Author Topic: Atlanta Traffic  (Read 578 times)

Kerry

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Atlanta Traffic
« on: July 08, 2019, 12:01:16 PM »
I spent the last few days in Atlanta and am shocked about how bad the traffic has gotten.  I lived there for 5 years several years ago and it was bad then, but it is so far out of hand I have to wonder how much longer Atlanta can continue to lie to themselves.  They have squeezed every last drop out of their road network that I don't see how they can continue.  Roads with enough space for 3 lanes now have 4 (some of which are more narrow than an SUV).  The shoulders of the interstate have been turned into lanes during rush hour.  There are car pool lanes, rideshare parking lots, and van shares.  On ramps are metered.  They have express lanes.  City streets have reversible lanes.  Tolls are congested priced.  On-street parking has been removed to make way for an additional lane of traffic.  All that and traffic is worse than ever.

What is possibly left for them to do to keep the automobile as a viable transit option?  There is simply no room left to add more capacity.
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Steve

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Re: Atlanta Traffic
« Reply #1 on: July 08, 2019, 12:20:04 PM »
I completely agree. I don't get it at all. It also seems like the moves where a few areas incorporated themselves into separate cities (Sandy Springs as an example) might have made things worse.

I was staying over there for a wedding in May. The crazy thing was the size of of the office buildings in one area, yet nothing else was over there. So, Friday afternoon the place was a disaster trying to get around. On Saturday and Sunday you'd have thought the walking dead had come through - it was unreal (side note, some REALLY nice hotels have dirt cheap rates on the weekends). The lack of mixed use development was staggering.

With that said, State Farm is moving 10,000 employees in there for a regional hub so it's certainly not stopping development. While they are building a walkway to connect the building directly to the MARTA station, this only works if the employee lives a reasonable distance to the station on the other end.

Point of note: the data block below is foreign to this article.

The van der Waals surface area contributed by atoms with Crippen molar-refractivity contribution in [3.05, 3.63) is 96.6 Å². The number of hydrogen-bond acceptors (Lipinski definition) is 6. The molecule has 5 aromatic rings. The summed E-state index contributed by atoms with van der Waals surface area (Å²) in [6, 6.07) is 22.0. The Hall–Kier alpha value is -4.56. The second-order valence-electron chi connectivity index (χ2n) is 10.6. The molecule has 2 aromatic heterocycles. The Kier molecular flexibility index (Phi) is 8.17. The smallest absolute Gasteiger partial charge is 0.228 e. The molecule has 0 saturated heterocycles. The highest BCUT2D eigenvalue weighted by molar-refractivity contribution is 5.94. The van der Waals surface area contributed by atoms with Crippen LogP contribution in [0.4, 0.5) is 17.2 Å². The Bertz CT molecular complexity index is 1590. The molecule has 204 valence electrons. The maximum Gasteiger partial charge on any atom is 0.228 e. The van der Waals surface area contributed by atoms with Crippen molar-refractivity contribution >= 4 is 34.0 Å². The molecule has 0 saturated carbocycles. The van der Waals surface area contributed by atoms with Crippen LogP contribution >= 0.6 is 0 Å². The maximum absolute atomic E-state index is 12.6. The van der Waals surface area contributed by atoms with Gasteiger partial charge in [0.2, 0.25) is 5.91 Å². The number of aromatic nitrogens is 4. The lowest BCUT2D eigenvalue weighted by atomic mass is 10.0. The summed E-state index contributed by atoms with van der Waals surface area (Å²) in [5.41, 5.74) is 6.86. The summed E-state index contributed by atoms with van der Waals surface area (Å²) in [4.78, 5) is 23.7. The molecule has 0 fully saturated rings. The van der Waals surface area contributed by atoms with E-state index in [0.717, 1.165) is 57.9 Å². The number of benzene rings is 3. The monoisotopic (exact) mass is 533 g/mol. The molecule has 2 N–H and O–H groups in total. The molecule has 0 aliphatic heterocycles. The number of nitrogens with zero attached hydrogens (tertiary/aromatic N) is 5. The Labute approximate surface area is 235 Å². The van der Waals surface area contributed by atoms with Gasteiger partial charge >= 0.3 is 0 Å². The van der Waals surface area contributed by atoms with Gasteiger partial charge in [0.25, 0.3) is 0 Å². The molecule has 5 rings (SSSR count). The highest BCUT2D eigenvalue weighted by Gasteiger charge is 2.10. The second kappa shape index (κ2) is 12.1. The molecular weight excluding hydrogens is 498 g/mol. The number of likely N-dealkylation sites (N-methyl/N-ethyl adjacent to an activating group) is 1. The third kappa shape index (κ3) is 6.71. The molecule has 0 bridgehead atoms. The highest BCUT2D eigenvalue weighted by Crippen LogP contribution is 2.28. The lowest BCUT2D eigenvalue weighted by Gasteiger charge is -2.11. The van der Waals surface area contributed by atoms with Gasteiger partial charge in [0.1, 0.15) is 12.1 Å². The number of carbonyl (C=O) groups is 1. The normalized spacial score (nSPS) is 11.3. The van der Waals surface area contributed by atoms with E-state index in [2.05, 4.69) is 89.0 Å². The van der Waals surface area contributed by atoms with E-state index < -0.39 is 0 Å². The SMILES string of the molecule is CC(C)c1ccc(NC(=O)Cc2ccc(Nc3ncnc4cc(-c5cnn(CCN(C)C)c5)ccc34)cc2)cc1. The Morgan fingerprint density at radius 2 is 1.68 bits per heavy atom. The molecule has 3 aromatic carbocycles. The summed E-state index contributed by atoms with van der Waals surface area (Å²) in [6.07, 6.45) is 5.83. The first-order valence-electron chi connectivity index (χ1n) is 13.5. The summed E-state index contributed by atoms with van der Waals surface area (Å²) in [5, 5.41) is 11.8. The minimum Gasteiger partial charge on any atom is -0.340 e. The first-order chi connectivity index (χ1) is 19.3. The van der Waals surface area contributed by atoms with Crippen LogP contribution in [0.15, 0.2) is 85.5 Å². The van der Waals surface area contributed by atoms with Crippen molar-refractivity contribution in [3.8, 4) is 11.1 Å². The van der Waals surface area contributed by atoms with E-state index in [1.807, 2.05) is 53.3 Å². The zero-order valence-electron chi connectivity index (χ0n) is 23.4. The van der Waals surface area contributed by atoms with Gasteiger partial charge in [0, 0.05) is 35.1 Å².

Kerry

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Re: Atlanta Traffic
« Reply #2 on: July 08, 2019, 05:49:23 PM »
MARTA hasn't been expanded since....ever.  Clearly if the future of Atlanta is the automobile then Atlanta is done.  They can add all the office buildings and jobs they want, but new people to the ATL are going to find it increasing hard to find housing unless they want to pay a fortune for it.  Atlanta is going to have to switch to a very aggressive rail strategy at some point which leads me to wonder, if rail is the ultimate solution then why even waste money on making the car the center piece of their transit strategy for the past 30 years?  Think what kind of rail system they could have had by now.  Something for Jax to think about while we are busy adding toll lanes.
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bl8jaxnative

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Re: Atlanta Traffic
« Reply #3 on: July 20, 2019, 03:36:21 PM »
Having extensive rail transit in places like Boston and Chicago haven't prevented them from having empirically worse auto traffic congestion than Atlanta.  I wouldn't be quick to assume things would be different in Atlanta if they had that infrastructure.


Steve

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Re: Atlanta Traffic
« Reply #4 on: July 21, 2019, 01:17:45 PM »
Having extensive rail transit in places like Boston and Chicago haven't prevented them from having empirically worse auto traffic congestion than Atlanta.  I wouldn't be quick to assume things would be different in Atlanta if they had that infrastructure.



It doesn’t prevent traffic but it provides people a choice. In Chicago, whether by Bus or L, there’s a reasonable transit option basically anywhere in the city limits. Atlanta doesn’t have that. I’d also say that outside of the LA area, Atlanta is the only city to have “tier 1” traffic and no reasonable transit option for a large number of its residents.

Adam White

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Re: Atlanta Traffic
« Reply #5 on: July 21, 2019, 03:30:05 PM »
Having extensive rail transit in places like Boston and Chicago haven't prevented them from having empirically worse auto traffic congestion than Atlanta.  I wouldn't be quick to assume things would be different in Atlanta if they had that infrastructure.

Can you imagine how bad their traffic would be without extensive rail transit?
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